1. No, Donald Trump is not a businessman
I am going to expand on this at length in another posting, but one of the great sleights of hand that Donald Trump managed to play during his successful campaign to be POTUS was that he was a successful businessman.
Donald Trump is not a businessman in any conventional sustainable sense of the word. He is an entrepreneurial deal-maker and reality TV show host who mostly sells his name as a brand to other businesses, many of which are not even owned by him or his corporations. He has no real strategy, operating in perpetual scattershot mode, trying anything that he thinks will generate a profit. His whole business career screams “man with lots of ideas but no patience”.
Successful businessmen, as a rule, do not undergo multiple bankruptcies; neither do they routinely and persistently stiff their creditors. If you look at other people in the USA that might be regarded as successful businessmen (the two examples that I like to use are Warren Buffett and Roger Penske), they also keep a low public profile, do their business mostly in private, and consistently deliver performance and value for their stockholders. Donald Trump does not even begin to accumulate a positive score on any of those criteria. the performance of his businesses is all over the map, and most of them have no sustainable business performance, which led some analysts to conclude that Donald Trump would be wealthier today if he had retired from business decades ago and invested his money in the stock market instead.
2. Theresa May, Prime Minister, this is your mess
The UK Prime Minister is now caught in a classic “rock, meet hard place” dilemna. Impaled by the decision of the UK electorate last June to leave the EU (although the UK Supreme Court has ruled that the referendum was advisory, not binding), she did bag the first audience by a foreign leader with President Trump. She probably feels that she needed that, since if the UK leaves the EU, and the USA crashes NATO, the UK will be very short of friends in the West. However, it seems that her decision to offer Trump a State Visit (an honour that is not handed out very often to visiting leaders) has pissed off the Queen. Trump is clearly terrified of having to talk about climate change with Prince Charles, but the protocol of a State Visit is that the monarch is in charge of the arrangements, and the visiting leader is supposed to regard it as an honour that Her Majesty has invited him, so Trump may have to sip his tea and listen politely to Prince Charles’ prattlings. That is, if the visit even goes ahead. There could be all sorts of future events that would require a “postponement”.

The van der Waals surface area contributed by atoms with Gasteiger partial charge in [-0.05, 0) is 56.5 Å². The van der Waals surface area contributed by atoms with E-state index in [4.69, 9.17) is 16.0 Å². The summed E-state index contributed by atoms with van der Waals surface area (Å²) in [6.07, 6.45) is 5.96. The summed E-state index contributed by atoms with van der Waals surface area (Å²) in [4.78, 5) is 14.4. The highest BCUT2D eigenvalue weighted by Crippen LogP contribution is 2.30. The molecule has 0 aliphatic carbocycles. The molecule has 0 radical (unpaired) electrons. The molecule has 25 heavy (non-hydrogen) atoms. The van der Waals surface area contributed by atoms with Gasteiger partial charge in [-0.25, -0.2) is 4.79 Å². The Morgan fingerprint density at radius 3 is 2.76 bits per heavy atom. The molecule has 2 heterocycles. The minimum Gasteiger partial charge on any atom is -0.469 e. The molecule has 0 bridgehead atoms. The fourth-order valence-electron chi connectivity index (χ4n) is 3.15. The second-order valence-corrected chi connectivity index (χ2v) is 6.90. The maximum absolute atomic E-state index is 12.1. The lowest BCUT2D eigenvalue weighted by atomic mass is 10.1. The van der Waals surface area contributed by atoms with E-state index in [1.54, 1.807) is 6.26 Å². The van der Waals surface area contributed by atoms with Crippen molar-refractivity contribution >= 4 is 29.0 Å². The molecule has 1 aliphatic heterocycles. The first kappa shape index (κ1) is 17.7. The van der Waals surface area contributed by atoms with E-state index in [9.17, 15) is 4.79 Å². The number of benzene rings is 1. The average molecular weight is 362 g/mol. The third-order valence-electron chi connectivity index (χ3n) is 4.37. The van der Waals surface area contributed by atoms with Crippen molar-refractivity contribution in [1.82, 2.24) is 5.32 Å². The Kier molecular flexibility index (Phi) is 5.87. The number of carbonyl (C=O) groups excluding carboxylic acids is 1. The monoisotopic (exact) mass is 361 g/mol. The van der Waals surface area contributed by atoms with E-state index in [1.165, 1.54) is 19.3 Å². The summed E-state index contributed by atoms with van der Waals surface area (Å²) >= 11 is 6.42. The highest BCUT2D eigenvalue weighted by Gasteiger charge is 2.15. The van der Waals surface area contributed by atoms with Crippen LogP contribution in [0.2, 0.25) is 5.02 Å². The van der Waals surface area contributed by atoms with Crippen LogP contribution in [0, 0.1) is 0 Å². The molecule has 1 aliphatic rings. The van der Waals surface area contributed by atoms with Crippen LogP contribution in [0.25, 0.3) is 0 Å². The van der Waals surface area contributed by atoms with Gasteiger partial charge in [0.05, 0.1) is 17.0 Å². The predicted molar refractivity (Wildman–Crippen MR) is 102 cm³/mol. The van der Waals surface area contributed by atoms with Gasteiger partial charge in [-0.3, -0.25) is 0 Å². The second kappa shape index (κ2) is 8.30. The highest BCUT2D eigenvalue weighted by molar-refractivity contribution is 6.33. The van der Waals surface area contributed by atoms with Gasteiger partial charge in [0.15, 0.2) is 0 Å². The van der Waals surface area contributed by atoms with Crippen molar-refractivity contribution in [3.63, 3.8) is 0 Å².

In the meantime, the rock-hard place fun continues, with a vote imminent on whether the UK should trigger Article 50 and formally ask to withdraw from the UK. If this was a free vote (a vote where party leaders do not instruct their MPs on how to vote) i suspect the vote would be No. However, it is likely that the Conservative Party will order its MPs to vote Yes, which would result in a result of Yes. At that point, I expect that Scotland will demand another referendum on independence, and the power-sharing agreement in Northern Ireland will formally collapse.
In other words, the UK will start to break up. Ms. May really does not have many good choices.
3. if you voted for Donald Trump, you cannot be surprised if he does what he said he would do
This family of immigrants, several of whom voted for Donald Trump, is now surprised, shocked and puzzled that their relatives were caught up in the immigration EO fiasco.
while I emphathize with what has happened to their family members, I have limited sympathy. They knew when they voted for Donald Trump that he was promising to introduce immigration restrictions. The idea that because they were Christians that they would somehow be exempt is a plausible one, but horribly naive. This is a measure aimed at curbing immigration, period. This family is now learning the hard way that when you vote for a capricious authoritarian, his authoritarian actions will eventually hurt them. Or, to put it another way; actions have consequences.
Today’s round Up – 31st January 2017
1. No, Donald Trump is not a businessman